To learn more about Dangerous Vision visit https://www.mabvi.org/resources/dangerous-vision/
MAB Community Services acts and urges others to contact Congress.
Hands Off the Americans with Disabilities Act!
U.S. House of representatives is considering a bill (H.R. 620) that would significantly weaken the Americans with Disabilities Act (ADA) and its protections for individuals with disabilities. H.R. 620 would make it harder for a person with a disability to access their rights under this 28-year-old civil rights law.
Reprinted with permission.
My name is Randolph B. (Randy) Cohen. I teach finance and entrepreneurship at Harvard Business School, and I am a partner in ExSight Ventures, a small money management firm that invests solely in technologies and therapies related to vision and blindness. I created this site to share my experiences with vision loss.
One of my hopes for the site is that I and others can share practical advice with folks who, like me, are living with low vision. I have received many valuable tips over the years from others with vision problems, and I’ve figured out a few things on my own, and I’d like to use this forum to share such ideas more widely. Many of the most helpful pieces of advice I have relate to products, high and low-tech both, that I use to be more efficient at getting around and getting things done.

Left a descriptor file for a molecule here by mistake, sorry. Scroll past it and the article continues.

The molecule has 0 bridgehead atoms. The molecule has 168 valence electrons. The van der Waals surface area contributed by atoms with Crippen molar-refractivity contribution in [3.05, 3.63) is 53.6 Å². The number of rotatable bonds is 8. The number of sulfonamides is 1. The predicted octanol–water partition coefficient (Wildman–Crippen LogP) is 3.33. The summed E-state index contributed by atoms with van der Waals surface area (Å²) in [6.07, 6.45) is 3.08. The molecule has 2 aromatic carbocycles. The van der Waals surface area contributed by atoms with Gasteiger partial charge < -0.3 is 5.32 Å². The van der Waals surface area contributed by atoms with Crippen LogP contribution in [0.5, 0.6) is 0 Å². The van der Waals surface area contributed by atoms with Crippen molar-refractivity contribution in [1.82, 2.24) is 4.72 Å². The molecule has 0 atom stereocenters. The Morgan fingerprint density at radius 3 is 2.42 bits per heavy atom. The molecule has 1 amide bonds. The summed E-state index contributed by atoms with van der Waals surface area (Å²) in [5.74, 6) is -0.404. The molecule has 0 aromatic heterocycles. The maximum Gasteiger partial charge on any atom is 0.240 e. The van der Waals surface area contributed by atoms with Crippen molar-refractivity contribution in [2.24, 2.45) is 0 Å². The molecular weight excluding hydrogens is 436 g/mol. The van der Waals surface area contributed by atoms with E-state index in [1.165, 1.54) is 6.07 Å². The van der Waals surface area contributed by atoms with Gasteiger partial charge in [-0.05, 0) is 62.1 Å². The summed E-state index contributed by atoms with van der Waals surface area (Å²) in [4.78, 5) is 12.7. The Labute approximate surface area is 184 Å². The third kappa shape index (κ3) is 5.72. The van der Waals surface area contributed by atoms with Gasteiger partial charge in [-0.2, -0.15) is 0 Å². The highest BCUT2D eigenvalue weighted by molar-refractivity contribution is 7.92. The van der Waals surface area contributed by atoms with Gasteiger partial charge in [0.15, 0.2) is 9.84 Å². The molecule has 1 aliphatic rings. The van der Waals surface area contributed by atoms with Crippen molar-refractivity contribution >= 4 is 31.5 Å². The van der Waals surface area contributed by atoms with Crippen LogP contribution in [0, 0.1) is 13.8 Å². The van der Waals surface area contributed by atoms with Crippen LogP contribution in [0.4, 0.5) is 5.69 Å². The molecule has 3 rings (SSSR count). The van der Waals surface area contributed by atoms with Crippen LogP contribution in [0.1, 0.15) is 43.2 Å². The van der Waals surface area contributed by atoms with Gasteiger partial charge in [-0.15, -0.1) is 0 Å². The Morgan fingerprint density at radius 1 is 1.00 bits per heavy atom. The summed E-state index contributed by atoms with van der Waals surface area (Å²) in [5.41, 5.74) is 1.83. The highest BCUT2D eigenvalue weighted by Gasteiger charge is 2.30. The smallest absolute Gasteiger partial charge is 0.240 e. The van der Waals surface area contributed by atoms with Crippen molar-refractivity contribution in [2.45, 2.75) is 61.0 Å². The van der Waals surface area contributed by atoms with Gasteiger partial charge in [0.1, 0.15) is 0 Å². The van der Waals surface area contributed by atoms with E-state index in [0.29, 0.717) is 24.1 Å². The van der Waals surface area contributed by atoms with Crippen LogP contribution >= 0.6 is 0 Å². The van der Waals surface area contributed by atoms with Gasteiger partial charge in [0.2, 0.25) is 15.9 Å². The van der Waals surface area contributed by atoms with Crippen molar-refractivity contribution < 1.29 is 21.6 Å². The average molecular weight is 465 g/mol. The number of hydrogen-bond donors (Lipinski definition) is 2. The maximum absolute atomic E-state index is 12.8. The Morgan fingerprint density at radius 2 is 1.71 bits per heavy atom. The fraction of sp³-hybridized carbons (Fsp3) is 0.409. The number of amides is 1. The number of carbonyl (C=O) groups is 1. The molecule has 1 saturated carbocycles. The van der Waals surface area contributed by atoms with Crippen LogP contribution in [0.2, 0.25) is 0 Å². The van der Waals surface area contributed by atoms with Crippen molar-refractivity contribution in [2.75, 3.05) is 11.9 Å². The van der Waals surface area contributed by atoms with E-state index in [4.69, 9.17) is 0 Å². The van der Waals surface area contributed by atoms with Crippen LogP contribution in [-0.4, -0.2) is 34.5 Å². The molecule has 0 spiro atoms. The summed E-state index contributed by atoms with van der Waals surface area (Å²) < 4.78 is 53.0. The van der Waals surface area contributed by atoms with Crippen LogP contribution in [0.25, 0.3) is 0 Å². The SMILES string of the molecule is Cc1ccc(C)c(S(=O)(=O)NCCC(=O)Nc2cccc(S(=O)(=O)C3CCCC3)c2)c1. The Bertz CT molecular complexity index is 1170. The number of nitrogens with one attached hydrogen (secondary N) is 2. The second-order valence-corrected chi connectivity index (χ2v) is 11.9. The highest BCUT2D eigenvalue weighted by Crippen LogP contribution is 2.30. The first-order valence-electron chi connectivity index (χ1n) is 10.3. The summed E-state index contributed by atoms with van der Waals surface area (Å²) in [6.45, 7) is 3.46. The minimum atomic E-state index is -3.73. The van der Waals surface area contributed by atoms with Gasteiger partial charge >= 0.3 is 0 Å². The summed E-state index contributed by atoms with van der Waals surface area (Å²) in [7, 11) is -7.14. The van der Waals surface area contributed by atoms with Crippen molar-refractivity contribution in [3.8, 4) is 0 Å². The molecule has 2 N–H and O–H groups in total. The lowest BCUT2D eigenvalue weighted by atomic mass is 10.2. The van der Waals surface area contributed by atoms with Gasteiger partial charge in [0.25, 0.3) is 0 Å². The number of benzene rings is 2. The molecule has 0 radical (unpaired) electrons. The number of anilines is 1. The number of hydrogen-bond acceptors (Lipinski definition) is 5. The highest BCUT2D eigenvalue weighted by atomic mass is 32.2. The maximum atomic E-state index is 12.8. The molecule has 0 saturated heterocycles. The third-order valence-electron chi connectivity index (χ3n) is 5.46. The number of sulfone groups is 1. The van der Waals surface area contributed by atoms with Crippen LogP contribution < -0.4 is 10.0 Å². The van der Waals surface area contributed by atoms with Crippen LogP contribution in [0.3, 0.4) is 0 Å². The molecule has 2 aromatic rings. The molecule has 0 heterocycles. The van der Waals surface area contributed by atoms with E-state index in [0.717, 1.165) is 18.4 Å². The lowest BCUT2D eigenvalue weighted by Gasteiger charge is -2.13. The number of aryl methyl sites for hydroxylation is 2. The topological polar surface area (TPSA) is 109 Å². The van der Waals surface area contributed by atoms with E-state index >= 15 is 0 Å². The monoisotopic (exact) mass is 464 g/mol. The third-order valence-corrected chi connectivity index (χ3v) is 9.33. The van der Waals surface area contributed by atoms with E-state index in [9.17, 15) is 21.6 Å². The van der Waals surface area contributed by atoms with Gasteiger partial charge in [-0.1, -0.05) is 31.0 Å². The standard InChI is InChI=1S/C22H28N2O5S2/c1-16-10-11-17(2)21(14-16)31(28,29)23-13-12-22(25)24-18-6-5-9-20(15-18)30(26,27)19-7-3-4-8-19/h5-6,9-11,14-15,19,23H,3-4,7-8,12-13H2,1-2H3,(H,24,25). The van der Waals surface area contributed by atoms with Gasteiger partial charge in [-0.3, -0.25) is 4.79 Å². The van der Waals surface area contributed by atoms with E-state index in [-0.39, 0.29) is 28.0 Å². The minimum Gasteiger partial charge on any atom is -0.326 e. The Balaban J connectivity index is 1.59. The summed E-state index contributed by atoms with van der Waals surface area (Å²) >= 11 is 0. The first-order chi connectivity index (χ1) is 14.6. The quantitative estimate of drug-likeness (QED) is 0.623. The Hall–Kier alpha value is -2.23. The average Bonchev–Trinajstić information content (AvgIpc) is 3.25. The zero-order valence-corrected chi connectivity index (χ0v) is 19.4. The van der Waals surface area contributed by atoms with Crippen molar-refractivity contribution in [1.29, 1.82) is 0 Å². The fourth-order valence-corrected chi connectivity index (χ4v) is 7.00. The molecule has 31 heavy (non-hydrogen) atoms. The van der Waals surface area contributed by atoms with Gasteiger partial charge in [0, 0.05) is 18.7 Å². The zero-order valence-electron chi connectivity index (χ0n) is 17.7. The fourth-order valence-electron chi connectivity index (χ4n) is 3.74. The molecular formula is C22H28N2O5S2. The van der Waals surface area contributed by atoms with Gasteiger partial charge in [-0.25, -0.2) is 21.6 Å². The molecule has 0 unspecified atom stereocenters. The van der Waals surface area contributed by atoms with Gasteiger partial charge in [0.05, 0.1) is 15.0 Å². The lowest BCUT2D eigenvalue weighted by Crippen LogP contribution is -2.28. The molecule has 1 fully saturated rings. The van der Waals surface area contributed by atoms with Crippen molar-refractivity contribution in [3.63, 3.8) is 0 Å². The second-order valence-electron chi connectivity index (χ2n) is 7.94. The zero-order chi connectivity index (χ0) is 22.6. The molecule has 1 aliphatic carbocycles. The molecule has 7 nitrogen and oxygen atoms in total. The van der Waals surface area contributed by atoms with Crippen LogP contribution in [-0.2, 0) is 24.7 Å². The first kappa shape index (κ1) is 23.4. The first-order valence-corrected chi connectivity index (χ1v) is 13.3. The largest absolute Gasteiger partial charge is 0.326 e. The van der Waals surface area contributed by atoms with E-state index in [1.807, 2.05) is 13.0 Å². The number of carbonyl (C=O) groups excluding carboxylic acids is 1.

In addition to technology, I’ll share thoughts on other choices one can make to minimize the ways low vision affects your life. Plus I have a lot of stories about what it’s like living with this, some of which may help fellow sufferers feel less alone, some of which may give their friends and loved ones a sense of the experience, and some of which are just embarrassing enough to be pretty funny. And I’ll feel free to ramble on about other subjects if I choose! With luck I’ll also persuade friends and colleagues to pitch in with their thoughts and advice.
“Low vision” covers people in a myriad of different situations, all I can do is talk about what works for me and add the occasional comment about tweaks that might be valuable for people whose vision is poor in ways different from mine. But I wanted to put this up because low vision is incredibly common but I haven’t seen that much written about managing it. Most people who address sight disorders are addressing the challenges of the totally or almost-totally blind, and of course those folks are the most in need of assistance, so that’s fine. But hopefully I can help some people in weird in-between situations like mine.